Discrimination, all kinds of it. And if you don’t like it, there are plenty of other nations you can always go and live among, right? That is God’s way.

Some Things Are Better Than Others

Our society doesn’t like us to discriminate, because making distinctions implies some things, values, qualities and outcomes are better than others, which tends to result in hurt feelings among those who have pulled life’s short straw. The big problem with the hyper-egalitarian view, though, is that some things ARE better than others, and some things are definitely better than others for accomplishing particular defined purposes. God said the light was “good”. He didn’t say that about the darkness.

Now, darkness certainly serves its purpose. I am glad to be able to turn the lights off occasionally and close my eyes, and I’m sure so are you. But there was plenty of darkness around already, so God made something better, not least so that mankind could see to move around in the world God was making for him. It made for greater functionality. Likewise, there was also plenty of common or “profane” stuff around when God gave his law to Israel. Those common things didn’t go away, but now there were things that were holy, better, set apart to serve a higher and more noble purpose.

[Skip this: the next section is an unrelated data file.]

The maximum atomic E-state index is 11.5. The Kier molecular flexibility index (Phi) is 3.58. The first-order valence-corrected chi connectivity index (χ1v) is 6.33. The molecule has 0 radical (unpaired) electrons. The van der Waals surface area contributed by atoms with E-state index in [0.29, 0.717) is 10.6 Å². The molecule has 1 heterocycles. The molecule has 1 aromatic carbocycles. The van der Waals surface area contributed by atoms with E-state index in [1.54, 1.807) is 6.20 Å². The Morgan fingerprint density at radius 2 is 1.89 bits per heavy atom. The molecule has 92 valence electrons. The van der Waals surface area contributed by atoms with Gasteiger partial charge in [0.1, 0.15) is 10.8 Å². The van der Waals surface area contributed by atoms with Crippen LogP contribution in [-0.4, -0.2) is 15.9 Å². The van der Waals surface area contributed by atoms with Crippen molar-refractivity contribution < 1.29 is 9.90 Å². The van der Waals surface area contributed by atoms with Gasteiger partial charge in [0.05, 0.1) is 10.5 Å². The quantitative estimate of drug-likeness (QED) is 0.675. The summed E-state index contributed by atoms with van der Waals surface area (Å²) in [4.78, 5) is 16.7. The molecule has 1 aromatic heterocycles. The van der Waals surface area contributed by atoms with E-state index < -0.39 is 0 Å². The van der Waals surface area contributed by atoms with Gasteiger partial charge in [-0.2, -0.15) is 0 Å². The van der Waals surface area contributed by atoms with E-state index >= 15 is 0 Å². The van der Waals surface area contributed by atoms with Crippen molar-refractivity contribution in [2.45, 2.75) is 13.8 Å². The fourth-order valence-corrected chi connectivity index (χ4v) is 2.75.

Discrimination and Functionality

It’s not a particularly egalitarian statement to make, but certain foods produce better long-term results than others when processed by the human body. Certain men and women make better life partners, produce happier marriages and hardier and more intelligent offspring. Certain employees serve well, others serve less well, and some are outright terrible at their jobs. Certain rules cause human society to function better than certain other rules, even if the latter rules may initially seem more democratic, permissive and pleasing to the population.

Discriminate, discriminate, discriminate.

From and To

But there are two aspects to discrimination, and the latter one is almost always forgotten. You separate FROM something, and you separate TO something else. Yes, there is a negative aspect to discrimination, but there is a positive one too.

Nehemiah writes about the covenant that his people made with their God when they returned from captivity and rebuilt their cities, having for a time at least learned their lesson. He speaks of: